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New Mexico Pre & Postnuptial Agreements
Learn about Prenuptial and Postnuptial Agreements and Your Options!
If you’re trying to decide whether or not to create a New Mexico pre- or postnuptial agreement, you’ll need to understand what these types of contracts can and can not do for you. For instance, a prenuptial agreement can define who gets what in case of divorce, but it cannot speak to future child custody rights. It is very important that your agreement contain only what is legally allowable; legally inappropriate or illegal clauses could cause a judge to reject your entire agreement.
New Mexico Financial and Family Law can assist you and your partner in understanding all of the legal issues and boundaries involved in prenuptial and postnuptial agreements in New Mexico. We can also assist you by explaining the financial and emotional benefits that can be derived by properly prepared and executed prenuptial or postnuptial agreements. Please contact us so that we can assist you in both the early discussion stages as well as in properly preparing the legal documents.
A prenuptial agreement (“prenup” for short) is a written contract created between two people before they are married. A prenup typically lists all of the property each person owns (as well as any debts) and specifies what each person’s property rights will be after the marriage.
A postnuptial agreement (“postnup” for short) is for all intents and purposes the same as a prenup except that it is a written contract created between two people after they are married. A postnup typically lists the same things included in a prenup and can specify what each person’s property rights will be after the marriage; including post-marriage acquired or earned assets.
What many people fail to realize is that prenuptial and postnuptial contracts (agreements) do not just simply address issues when a marriage is dissolved by divorce, they also can solve financial concerns that arise upon the death of one of the partners. This can be very important in second marriages where one or more of the partners want to protect or allocate assets for the use of children (or grandchildren) from an earlier marriage.
“What, you want a Prenuptial Agreement?”
Nothing has the potential to kill romance faster than the word “prenup.” But with about one in three of all first marriages ending in divorce, and fifty percent of second or third ones failing too, a prenup is smart financial planning, legal and financial experts say. “Think of it as a business arrangement or as an insurance policy to help remove some of the emotion that’s naturally involved,” says Nancy Dunnan, a New York City financial adviser and author. “Marriage is not just an emotional and physical union – it’s also a financial union.” A prenup and the discussions that go with it can help ensure the financial well-being of the marriage.” A prenuptial accord is a contract between two people about to marry that spells out how assets will be distributed in the event of divorce or death.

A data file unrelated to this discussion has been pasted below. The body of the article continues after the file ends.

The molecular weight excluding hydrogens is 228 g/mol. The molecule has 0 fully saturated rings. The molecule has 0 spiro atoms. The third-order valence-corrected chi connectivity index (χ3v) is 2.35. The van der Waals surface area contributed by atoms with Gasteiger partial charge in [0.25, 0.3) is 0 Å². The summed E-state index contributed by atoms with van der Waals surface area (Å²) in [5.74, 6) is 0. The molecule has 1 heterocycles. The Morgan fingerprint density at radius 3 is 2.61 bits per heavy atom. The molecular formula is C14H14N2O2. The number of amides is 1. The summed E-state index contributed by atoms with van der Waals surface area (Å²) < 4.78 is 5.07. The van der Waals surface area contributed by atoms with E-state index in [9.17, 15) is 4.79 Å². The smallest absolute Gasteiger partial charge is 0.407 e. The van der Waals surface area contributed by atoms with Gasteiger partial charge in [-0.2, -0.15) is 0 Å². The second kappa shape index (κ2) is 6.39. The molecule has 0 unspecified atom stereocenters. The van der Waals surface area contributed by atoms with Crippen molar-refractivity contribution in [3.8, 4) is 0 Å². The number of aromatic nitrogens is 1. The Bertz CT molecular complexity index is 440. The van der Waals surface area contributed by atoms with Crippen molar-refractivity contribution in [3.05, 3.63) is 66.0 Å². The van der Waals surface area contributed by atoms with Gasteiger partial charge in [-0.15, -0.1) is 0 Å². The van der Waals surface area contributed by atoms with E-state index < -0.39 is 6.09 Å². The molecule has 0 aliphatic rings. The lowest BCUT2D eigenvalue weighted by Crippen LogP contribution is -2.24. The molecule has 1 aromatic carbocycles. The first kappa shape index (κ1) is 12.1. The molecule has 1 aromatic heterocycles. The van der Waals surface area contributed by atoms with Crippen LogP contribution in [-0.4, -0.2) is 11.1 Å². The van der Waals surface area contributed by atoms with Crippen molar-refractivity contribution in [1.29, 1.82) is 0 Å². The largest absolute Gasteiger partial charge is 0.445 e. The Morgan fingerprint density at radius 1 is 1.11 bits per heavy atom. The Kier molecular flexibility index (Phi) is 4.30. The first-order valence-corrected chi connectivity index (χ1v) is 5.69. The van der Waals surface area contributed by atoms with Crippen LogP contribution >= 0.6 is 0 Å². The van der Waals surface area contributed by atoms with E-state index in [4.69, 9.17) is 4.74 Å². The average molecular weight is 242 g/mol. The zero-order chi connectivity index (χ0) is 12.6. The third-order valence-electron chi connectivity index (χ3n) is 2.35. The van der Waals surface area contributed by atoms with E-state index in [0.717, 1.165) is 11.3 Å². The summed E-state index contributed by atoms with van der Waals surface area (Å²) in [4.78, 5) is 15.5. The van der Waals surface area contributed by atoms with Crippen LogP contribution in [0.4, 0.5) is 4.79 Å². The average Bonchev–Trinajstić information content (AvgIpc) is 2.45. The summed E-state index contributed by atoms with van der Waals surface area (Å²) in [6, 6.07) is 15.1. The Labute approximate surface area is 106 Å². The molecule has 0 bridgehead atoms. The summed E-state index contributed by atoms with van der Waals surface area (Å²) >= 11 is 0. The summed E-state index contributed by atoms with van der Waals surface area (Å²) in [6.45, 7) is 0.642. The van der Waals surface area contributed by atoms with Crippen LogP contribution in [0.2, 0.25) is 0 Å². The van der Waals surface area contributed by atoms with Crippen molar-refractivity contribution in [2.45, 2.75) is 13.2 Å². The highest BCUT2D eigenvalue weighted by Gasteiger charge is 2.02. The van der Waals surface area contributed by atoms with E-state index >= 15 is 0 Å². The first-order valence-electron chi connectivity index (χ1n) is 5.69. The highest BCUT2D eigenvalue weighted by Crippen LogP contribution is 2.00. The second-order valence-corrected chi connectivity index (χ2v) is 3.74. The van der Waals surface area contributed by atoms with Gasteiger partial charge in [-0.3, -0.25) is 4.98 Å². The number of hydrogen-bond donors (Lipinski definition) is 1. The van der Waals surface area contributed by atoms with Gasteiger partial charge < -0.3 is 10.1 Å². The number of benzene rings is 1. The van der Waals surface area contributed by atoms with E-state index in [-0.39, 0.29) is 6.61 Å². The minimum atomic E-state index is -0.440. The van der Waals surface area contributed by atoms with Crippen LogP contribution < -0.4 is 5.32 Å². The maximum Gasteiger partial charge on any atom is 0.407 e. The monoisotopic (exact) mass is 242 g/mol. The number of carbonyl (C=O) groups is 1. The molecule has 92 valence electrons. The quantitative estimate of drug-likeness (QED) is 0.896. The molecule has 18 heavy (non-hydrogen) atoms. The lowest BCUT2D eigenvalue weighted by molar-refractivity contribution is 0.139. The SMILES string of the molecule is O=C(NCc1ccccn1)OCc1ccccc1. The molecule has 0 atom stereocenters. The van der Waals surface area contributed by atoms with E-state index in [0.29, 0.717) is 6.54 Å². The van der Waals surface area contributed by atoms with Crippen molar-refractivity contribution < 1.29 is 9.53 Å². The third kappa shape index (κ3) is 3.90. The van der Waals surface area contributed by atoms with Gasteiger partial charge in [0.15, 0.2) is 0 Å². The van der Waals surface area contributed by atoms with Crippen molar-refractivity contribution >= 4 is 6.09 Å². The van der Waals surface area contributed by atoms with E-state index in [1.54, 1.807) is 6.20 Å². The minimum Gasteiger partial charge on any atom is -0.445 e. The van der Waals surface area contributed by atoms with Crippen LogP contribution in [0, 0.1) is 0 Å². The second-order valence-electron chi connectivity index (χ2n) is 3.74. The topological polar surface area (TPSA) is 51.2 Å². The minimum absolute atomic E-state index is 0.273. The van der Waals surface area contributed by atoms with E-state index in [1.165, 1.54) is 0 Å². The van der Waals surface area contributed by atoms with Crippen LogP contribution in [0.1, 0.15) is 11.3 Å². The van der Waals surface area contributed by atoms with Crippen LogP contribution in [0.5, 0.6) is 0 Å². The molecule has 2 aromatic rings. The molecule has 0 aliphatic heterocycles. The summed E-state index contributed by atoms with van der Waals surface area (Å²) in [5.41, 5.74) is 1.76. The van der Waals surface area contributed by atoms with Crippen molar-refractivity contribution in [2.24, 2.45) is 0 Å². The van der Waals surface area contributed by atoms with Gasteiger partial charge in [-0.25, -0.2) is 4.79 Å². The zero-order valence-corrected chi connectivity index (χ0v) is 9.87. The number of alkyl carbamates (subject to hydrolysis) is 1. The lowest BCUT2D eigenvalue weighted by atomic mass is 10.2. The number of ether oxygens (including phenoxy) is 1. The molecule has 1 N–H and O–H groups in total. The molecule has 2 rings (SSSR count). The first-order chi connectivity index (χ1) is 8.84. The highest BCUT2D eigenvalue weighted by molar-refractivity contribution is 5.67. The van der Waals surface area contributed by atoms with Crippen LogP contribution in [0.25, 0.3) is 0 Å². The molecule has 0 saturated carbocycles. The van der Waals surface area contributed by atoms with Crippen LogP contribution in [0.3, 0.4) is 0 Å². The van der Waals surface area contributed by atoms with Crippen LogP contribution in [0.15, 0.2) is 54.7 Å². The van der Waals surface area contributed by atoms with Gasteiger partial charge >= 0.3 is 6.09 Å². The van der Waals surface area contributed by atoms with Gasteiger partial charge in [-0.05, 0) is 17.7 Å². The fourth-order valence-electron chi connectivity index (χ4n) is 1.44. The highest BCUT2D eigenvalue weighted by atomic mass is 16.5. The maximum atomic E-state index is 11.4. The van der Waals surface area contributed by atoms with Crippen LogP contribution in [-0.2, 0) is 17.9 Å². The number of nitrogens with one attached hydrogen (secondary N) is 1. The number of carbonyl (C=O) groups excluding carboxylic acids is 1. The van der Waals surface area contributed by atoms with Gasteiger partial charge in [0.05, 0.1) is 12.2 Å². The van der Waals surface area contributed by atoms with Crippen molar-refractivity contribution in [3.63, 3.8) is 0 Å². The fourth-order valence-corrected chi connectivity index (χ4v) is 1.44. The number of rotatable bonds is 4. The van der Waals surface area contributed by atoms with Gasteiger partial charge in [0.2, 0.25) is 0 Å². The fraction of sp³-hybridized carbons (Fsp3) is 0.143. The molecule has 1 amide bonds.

You should consider having a prenup if you fall into any of the following categories:
- You have significant assets such as a home, stock or retirement funds
- You own all or part of a business
- You may be receiving an inheritance
- You have children and/or grandchildren from a previous marriage
- One of you is much wealthier than the other
- One of you will be supporting the other through college
- You have loved ones who need to be taken care of, such as elderly parents
- You have or are pursuing a degree or license in a potentially lucrative profession such as medicine
- You could see a big increase in income because your business is taking off
Community property – A method for defining the ownership of property acquired during marriage, in which all earnings during marriage and all property acquired with those earnings are considered community property and all debts incurred during marriage are community property debts. Community property laws exists in New Mexico
Separate property – In New Mexico, which is a community property state, separate property is that which is owned and controlled entirely by one spouse in a marriage. At divorce, separate property is not divided under the state’s property division laws, but is kept by the spouse who owns it. Separate property includes all property that a spouse obtained before marriage, through inheritance or as a gift. It also includes any property that is traceable to separate property — for example, cash from the sale of a vintage car owned by one spouse before marriage-and any property that the spouses agree is separate property. Compare community property and equitable distribution.
Division of Property and Debt – Because New Mexico is a community property state, the presumption is that all property acquired during the marriage and all debt acquired during the marriage is divided equally. That can be a headache and create post-divorce entanglement (if each ex-spouse shares each credit card equally for instance). The Courts can find ways to divide property “fairly” which does not have to be exactly equal, to avoid entanglement issues. However, equal division is the rule. A Court could rule at trial: “Sell everything, pay off the debt, and divide what proceeds remain.” That can be a waste, and a good agreement can avoid it.
Prenuptial and Postnuptial Agreements Can’t Control Everything
There is something to be said for planning for your financial future when you and your fiancé or spouse are in your right minds. Please contact New Mexico Financial and Family Law Firm and let us, with the possible assistance of our recommended qualified financial advisors, counsel you in the areas of Prenuptial and Postnuptial agreements.
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